Credit: Diarmuid Ó Cadhla

“Suspension of Constitutional rights “: anti-lockdown protest spokesman arrested ahead of event in Cork

A Campaigner and former councillor has said that an anti-lockdown event planned for Easter Saturday will go ahead despite his arrest at a protest yesterday in Cork city centre. 

Diarmaid Ó Cadhla was one of three men arrested on St Patrick’s Bridge yesterday afternoon while holding banner saying “No to Lockdown”. They were taken to Bridewell Garda Station and charged in relation to Covid-19 regulation breaches.

A fellow campaigner, Cian Ó Conchubhair, said that the “arrest of a political campaigner during a peaceful protest” was due to the ongoing “suspension of the Irish Constitution”.

“On April 1st, the Attorney General advised the Dublin Government that NEPHT’s proposal to quarantine EU citizens visiting Ireland may be unconstitutional – yet on the same day, the Gardaí in Cork arrested a political campaigner Diarmaid Ó Cadhla for holding a peaceful protest,” he said.

“It begs the question: why are Irish constitutional rights suspended for Irish citizens, yet EU rights are protected for EU nationals? It has been over a year since the first Covid restrictions were introduced into Ireland, and in that time aspects of the Irish Constitution have been suspended by politicians, in what they say is “in the interest of public health.” Yet a proposal by NEPHT nearly a year ago to bring in mandatory quarantine for members of EU countries with high Covid infection rates was rejected as being ‘potentially’ unconstitutional,” he said.

“This likely means that any EU citizen not resident in Ireland can travel freely in, out, and around Ireland, yet Irish citizens are bound by law to obey restrictions that limit their ability to work, earn a living, travel, meet family, or in Diarmaid’s case peacefully protest,” Mr Ó Conchubhair said.

“While countries like New Zealand and Australia (and China where the virus originated), have successfully curbed the spread of Covid by restricting travellers as opposed to restricting the rights of its own citizens by having national lockdowns, Ireland has taken the opposite approach of keeping borders open to serve the rights of EU citizens, severely limiting the rights of its own citizens as “collateral damage.” So how long will Ireland’s constitution remain suspended for and is that constitutional? And secondly, must Ireland remain in constant quarantine to protect the travel rights of EU citizens who keep reinfecting Ireland with Covid? These are questions that Diarmaid Ó Cadhla has being raising, but apparently that is against the law according to the Dublin Government if it is in the form of a public protest. Is that legal, he added.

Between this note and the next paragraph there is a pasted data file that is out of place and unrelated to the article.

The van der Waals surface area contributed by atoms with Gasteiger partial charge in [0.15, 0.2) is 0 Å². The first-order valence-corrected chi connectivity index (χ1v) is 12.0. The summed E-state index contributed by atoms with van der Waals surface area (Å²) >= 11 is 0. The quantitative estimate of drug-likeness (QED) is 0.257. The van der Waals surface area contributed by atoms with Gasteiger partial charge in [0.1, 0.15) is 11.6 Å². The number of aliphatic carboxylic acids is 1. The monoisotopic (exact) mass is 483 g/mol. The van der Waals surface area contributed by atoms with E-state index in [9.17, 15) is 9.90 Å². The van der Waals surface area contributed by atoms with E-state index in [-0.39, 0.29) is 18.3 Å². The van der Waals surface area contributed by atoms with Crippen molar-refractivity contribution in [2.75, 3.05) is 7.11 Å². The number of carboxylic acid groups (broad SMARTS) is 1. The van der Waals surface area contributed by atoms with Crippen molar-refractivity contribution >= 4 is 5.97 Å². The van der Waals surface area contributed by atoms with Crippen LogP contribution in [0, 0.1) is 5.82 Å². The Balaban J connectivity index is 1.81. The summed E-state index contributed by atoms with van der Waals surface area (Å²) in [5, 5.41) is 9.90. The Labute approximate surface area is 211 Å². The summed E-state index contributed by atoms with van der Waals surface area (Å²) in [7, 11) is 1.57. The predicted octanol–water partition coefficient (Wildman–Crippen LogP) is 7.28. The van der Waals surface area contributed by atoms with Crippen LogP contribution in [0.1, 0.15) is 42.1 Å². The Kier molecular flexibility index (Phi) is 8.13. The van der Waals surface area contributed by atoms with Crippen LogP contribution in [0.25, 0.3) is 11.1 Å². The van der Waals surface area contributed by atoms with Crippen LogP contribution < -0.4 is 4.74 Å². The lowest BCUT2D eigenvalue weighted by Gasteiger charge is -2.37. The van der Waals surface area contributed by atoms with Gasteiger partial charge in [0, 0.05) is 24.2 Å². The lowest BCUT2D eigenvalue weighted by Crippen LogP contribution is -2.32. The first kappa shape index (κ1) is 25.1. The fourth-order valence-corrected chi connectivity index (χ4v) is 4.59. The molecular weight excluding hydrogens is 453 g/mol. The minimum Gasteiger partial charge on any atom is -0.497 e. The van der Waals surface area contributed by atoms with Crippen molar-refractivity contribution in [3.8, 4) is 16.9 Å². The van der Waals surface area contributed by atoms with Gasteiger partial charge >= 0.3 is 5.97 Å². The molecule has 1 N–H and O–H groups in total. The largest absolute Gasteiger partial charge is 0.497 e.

The arrests come ahead of another planned anti-lockdown protest for Easter Sunday, called the ‘Parade for Truth and Proper Public Healthcare’ on social media.

Mr Ó Cadhla said the event would go ahead and it’s focus was on “people’s right to voluntary control of their own health”. He said all of the events in Cork opposing the lockdown had been peaceful protests.

“It’s a peaceful event and we will march from the Grand Parade up Patrick Street as far as Brown Thomas, where the last Rally for Truth was held, and there’ll be speakers and musicians there. It’s a family friendly day,” he said.

“Speakers [will] address the very important issues of health care, of people’s right to voluntary control of their own health, people’s right not to have a vaccine if they choose not to do so, not to wear a mask if they choose not to do so.

“But at the same time recognising others’ rights, if they wish to do those things.”

An Garda Síochána said:  “Where An Garda Síochána can identify potential organisers of such events, An Garda Síochána has and will engage with and advise those organisers as to the current Public Health Regulations, their responsibilities and potential consequences.”

Share mdi-share-variant mdi-twitter mdi-facebook mdi-whatsapp mdi-telegram mdi-linkedin mdi-email mdi-printer mdi-chevron-left Prev Next mdi-chevron-right Related
Comments are open

The biggest problem Ireland faces right now is:

View Results

Loading ... Loading ...